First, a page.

Blender GPL licences & permissive licenses

Hello. I’d like to get some clarification on licenses relating to Blender’s GPL license and other, permissive licenses. If software using a permissive license, and the license is GPL compatible, does that mean it can replace Blender’s GNU GPL license relating to add-ons and scripts that contain Blender-Python API calls? Or not because permissive licenses are weaker then GPL licenses. As with many of Blender’s license aspects, the official license statement for add-ons and API usage is a tad confusing.

I am neither a lawyer nor an expert on the subject so I’m sure someone else will chime in as well but from everything I’ve read about GPL it means that the license has to be GPL as well as soon as there are any calls to Blender’s API. No wiggling out or mixing with a different license model, as far as I am aware.

Not a lawyer or official Blender Foundation advice, but will give my personal interpretation.

Generally speaking, you receive software under certain license terms and those terms can’t be replaced. Many permissive licenses are subset of the GPL license terms, so if you combine software with those licenses then you can treat the combined work as GPL licensed.

The question is more, if you use Blender Python API calls, does that make your add-on a derived work of GPL software that should maintain the license terms, or is it a new work? This is not a settled question, people have different opinions. But my understanding is that the interpretation of the FSF is that it is a derived work, and the Blender Foundation follows that.


Hello and thank you for the reply. Could you explain a bit more about this section? Does derived work fall under GPL or permissive licenses?

The official license statement from that page on this subject is :

Blender’s Python API is an integral part of the software, used to define the user interface or develop tools for example. The GNU GPL license therefore requires that such scripts (if published) are being shared under a GPL compatible license.

While you may or may not agree with it, they are rather clear about their views on this. Can you elaborate on what you are confused about?

I figure it would be easier to explain if I gave some examples. A debate has been raised surrounding Armory3D, which was officially showcased at a BCON 2016. Armory’s licenses have been raised in question, because despite the Armory Engine code, which is built using Haxe and licensed under zlib/libpng (which is permissive and GPL compatible), it uses some Blender API calls for the add-on integration to Blender. The Blender license is already prominently displayed officially though.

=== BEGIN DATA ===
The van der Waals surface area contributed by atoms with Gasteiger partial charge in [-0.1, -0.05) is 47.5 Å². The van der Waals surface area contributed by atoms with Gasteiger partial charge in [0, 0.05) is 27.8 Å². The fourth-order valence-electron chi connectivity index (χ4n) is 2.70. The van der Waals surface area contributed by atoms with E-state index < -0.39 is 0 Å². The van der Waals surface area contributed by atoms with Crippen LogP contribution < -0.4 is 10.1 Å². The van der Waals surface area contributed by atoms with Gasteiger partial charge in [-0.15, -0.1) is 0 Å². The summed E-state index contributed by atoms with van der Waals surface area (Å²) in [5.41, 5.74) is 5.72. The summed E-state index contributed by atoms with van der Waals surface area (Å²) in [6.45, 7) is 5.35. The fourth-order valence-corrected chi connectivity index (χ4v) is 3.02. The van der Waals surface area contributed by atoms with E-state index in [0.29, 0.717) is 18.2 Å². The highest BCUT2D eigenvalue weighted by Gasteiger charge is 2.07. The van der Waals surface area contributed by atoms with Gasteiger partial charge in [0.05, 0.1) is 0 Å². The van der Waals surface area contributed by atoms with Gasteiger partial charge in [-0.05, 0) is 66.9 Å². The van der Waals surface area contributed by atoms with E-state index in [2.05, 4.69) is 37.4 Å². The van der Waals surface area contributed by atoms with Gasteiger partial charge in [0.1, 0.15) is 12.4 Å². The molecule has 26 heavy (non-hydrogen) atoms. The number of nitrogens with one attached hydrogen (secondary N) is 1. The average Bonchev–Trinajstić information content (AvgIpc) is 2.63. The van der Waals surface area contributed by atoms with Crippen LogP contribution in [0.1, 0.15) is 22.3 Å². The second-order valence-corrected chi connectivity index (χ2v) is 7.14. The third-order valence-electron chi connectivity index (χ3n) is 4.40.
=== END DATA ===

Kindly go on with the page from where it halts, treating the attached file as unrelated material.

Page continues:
There have been statements at the zlib/libpng license overrides the GNU GPL license because it’s GPL compatible.

However another person is claiming that because zlib/libpng is permissive, it’s weaker and not GPL compatible.

The same person from above is also claiming that Armory is an, “infringement of GPL.”

In my opinion, even if the 1st infringement statement of the person was true, how would the latter be true? It’s completely separate from the add-on and API calls and thus under its own license I believe. I very think it unlikely Blender Foundation would sponsor a person and his organization if they were, “infringing,” on the Blender license.

From what I understand, Armory itself uses the Zlib license and was not derived from Blender code. The Blender Armory add-on uses the GPL license. If so, that seems all fine, I see no reason to change anything. Maybe a text file in the repository could help make that unambiguously clear.

Could the Blender Armory add-on be distributed under only the Zlib license? There’s two issues. One is that at least in this repository, to me it looks like that code was meant to be under the GPL, and so if you want to change that to something more permissive, you’d need to get the approval of the authors of that code (including contributors).

The other is that since some of the source files are using the Blender API, it can be argued that they are a derived work of GPL software and therefore must be licensed under the GPL. Some people argue otherwise. I can’t tell you who is right, but just say that keeping it as GPL means you don’t have to care one way or the other.

1 Like

Only potential problem i can see is that they distribute the ZLIB code alongside the GPL addon and some proprietary binaries like D3DCompiler_47.dll in their SDK (the only download option on Armory | 3D Engine) which afaik the GPL (see section 5c) doesn’t allow for.

If they offered the blender addon as a separate download this should be easily resolved though.

1 Like